Friday, January 29, 2016

Worm, Snake, or Dragon?
A Lexical Landscape of the Beowulf Manuscript
Haruko Momma (NYU University)
Feb 5 2016
CUNY Graduate Center
365 5th Ave (btw 34th and 35th Streets)
English Studies Conference Room (4406)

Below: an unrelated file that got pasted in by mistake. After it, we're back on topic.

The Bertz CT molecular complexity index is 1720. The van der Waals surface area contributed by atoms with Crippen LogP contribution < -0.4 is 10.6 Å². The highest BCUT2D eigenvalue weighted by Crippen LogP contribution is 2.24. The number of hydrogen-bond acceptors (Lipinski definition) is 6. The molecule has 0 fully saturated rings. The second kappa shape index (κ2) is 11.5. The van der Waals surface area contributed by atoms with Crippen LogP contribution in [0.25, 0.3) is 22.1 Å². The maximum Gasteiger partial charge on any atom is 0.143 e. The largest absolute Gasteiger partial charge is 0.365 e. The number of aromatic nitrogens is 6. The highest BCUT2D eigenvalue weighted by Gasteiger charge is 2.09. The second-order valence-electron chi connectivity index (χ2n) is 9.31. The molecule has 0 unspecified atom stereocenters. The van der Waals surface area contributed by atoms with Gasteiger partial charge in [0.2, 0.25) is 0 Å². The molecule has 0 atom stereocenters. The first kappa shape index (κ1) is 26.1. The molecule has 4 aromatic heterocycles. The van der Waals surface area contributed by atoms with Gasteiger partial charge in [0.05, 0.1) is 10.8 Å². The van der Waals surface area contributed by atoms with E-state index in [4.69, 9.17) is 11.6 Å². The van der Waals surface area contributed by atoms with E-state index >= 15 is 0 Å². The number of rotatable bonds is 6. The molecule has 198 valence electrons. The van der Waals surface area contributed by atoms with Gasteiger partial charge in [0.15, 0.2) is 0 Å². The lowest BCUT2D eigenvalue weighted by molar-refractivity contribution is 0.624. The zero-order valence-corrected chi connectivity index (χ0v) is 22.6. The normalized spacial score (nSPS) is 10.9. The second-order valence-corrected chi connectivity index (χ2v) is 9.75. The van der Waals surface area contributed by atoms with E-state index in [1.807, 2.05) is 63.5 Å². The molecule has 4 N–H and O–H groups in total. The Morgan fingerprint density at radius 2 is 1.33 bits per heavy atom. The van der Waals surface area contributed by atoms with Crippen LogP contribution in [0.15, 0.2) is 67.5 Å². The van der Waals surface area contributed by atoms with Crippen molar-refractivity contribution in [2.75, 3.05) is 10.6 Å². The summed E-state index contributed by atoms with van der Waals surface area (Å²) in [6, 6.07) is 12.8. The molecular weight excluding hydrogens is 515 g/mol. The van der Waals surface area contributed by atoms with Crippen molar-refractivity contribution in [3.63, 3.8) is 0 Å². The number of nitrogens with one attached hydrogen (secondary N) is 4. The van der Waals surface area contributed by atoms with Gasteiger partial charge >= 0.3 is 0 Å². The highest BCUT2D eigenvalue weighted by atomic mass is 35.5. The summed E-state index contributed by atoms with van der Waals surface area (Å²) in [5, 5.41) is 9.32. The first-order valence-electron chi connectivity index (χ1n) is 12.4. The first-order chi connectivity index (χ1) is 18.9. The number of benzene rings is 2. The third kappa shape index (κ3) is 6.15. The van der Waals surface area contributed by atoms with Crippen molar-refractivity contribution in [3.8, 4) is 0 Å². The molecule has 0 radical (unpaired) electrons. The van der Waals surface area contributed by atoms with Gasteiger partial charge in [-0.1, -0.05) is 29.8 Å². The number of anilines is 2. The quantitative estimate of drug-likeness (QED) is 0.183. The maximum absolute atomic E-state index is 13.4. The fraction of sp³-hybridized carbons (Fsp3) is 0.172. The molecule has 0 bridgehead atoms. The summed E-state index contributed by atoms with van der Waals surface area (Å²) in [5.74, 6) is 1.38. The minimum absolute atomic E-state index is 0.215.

This talk considers the cultural ecology of the Beowulf Manuscript through a lexical study.  The texts contained in this codex come in different forms, ranging from an original poem (Beowulf) to a verse adaptation of a biblical narrative (Judith) to renditions of Latin prose with varying degrees of intervention from the translators; these texts also take place in different geographical locations, including India (The Letter of Alexander to Aristotle), Samos (The Passion of Saint Christopher), and, roughly speaking, the eastern part of the Mediterranean world (The Wonders of the East).  Despite their diversity, these texts are believed by many critics to have been anthologized because of their shared theme of the “monstrous.”  In this talk, I will take a new approach to this issue by examining the semantic range of a certain lexeme as it is used in the manuscript.  The word in question is wyrm, which, rather mysteriously, signifies 'worm', 'snake', and 'dragon', and which refers to diverse animals in the manuscript.  Because of a specific register of this polysemous word, which seems closely connected with its etymology, the distribution and the use of wyrm sheds light on the nature of the manuscript and also of the individual texts therein. This exercise encourages us not only to re-open the age-old question of the pagan-Christian relationship in Beowulf, but also to address the question of the representation of nature in Anglo-Saxon literature.  I will end this talk with a speculation on one of the origins of “realism” in English-language literature.